How to Fight Alzheimer’s Disease
Alzheimer’s disease is a form of dementia which primarily affects the parts of the brain that control memory, resulting in progressive and permanent neurological damage. The disease affects more than 5 million Americans. While research continues to bring us closer to effective treatments, there are additional steps that patients, their families and caregivers can take to help fight this condition.
- Physical exercise: Engaging in a healthy amount of physical activity has significant health benefits for the brain as well as the heart, vascular system and body’s physical strength. Studies have shown that exercise can stimulate the brain’s ability to maintain older neural networks as well as stimulate new connections. It’s recommended that people over 65 years of age do 40 minutes a day of aerobic (e.g., walking or water aerobics) or non-aerobic exercise (e.g., stretching and toning muscles) to experience the full benefits.
- Mental exercise: A healthy body is important, but so is an active mind. Just like a muscle, the brain needs to be regularly challenged in order to maintain a healthy level of cognitive function. Stimulation is also vital to maintaining cognitive pathways and building new connections. Some of the best forms of mental stimulation include reading, doing crossword puzzles, playing games, social interaction and social activities such as going to museums or community events.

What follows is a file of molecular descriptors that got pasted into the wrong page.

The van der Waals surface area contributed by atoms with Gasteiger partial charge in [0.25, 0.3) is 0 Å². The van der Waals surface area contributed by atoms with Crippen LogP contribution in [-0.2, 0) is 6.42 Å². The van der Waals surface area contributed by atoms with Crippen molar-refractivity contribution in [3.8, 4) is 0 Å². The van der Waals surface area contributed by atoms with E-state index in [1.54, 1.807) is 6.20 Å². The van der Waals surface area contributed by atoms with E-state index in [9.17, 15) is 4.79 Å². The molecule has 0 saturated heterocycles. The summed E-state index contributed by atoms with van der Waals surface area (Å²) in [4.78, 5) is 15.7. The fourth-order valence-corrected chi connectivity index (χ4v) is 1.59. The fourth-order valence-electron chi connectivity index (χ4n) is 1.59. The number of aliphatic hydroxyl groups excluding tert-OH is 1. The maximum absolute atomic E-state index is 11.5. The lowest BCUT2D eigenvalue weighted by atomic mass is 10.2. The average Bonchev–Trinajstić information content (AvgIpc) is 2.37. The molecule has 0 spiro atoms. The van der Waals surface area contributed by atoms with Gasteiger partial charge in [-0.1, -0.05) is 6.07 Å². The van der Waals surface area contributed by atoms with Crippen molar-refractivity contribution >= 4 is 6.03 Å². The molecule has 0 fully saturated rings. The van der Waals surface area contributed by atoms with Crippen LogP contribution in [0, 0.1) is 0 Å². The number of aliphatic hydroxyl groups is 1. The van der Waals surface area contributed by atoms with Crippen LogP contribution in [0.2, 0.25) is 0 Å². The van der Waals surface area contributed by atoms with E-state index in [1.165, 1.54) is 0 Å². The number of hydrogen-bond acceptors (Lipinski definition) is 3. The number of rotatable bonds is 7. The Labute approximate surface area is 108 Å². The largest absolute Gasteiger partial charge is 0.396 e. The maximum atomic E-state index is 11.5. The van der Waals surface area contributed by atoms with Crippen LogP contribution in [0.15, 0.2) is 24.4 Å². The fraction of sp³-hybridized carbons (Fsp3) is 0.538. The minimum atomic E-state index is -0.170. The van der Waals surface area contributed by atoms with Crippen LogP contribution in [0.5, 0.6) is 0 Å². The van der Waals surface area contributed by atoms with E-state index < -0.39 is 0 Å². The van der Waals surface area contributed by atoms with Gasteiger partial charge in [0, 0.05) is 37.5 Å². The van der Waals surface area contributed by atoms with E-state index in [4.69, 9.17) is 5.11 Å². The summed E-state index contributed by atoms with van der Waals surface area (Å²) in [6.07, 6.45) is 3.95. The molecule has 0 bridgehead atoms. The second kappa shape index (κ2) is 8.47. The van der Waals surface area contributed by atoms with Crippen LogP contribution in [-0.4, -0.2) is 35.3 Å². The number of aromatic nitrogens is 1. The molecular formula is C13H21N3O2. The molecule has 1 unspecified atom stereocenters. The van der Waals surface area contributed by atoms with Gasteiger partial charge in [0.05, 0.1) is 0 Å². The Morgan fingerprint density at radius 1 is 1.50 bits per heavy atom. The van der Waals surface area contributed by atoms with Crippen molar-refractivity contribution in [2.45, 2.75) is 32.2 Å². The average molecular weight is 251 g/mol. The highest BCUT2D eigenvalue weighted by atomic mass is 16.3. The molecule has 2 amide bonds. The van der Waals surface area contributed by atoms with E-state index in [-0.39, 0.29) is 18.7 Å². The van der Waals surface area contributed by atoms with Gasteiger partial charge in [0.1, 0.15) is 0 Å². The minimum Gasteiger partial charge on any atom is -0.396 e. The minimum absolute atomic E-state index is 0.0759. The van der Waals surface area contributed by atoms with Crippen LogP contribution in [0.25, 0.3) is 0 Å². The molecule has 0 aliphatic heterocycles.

- Diet: Research has shown that certain foods can help keep the brain healthy while others can be harmful to cognitive health. A diet rich in lots of fruit, fish oil, legumes, vegetables (especially broccoli and other cruciferous vegetables) and whole grains is recommended. Foods such as saturated fats and refined carbohydrates (like white sugar) should be avoided, as studies indicate these foods may assist cognitive decline, especially in the areas of the brain focused on learning and memory.
- Early diagnosis: Knowing the signs of early onset Alzheimer’s, working on mental and physical health, as well as having access to professional and medical assistance will help ensure your loved one is kept comfortable, healthy and independent for as long as possible. An early diagnosis will allow caregivers to start implementing the best measures available as soon as possible.
Memory care and support services at United Methodist Communities New Jersey
Housed in assisted living, the memory care and support residences at United Methodist Communities are specially designed to support individuals with Alzheimer’s and other forms of dementia. By focusing on customized care plans and activities within our comfortable apartment-style communities, we maximize your loved one’s dignity and quality of life .
To find out more about our services for Alzheimer’s residents, contact United Methodist Communities today.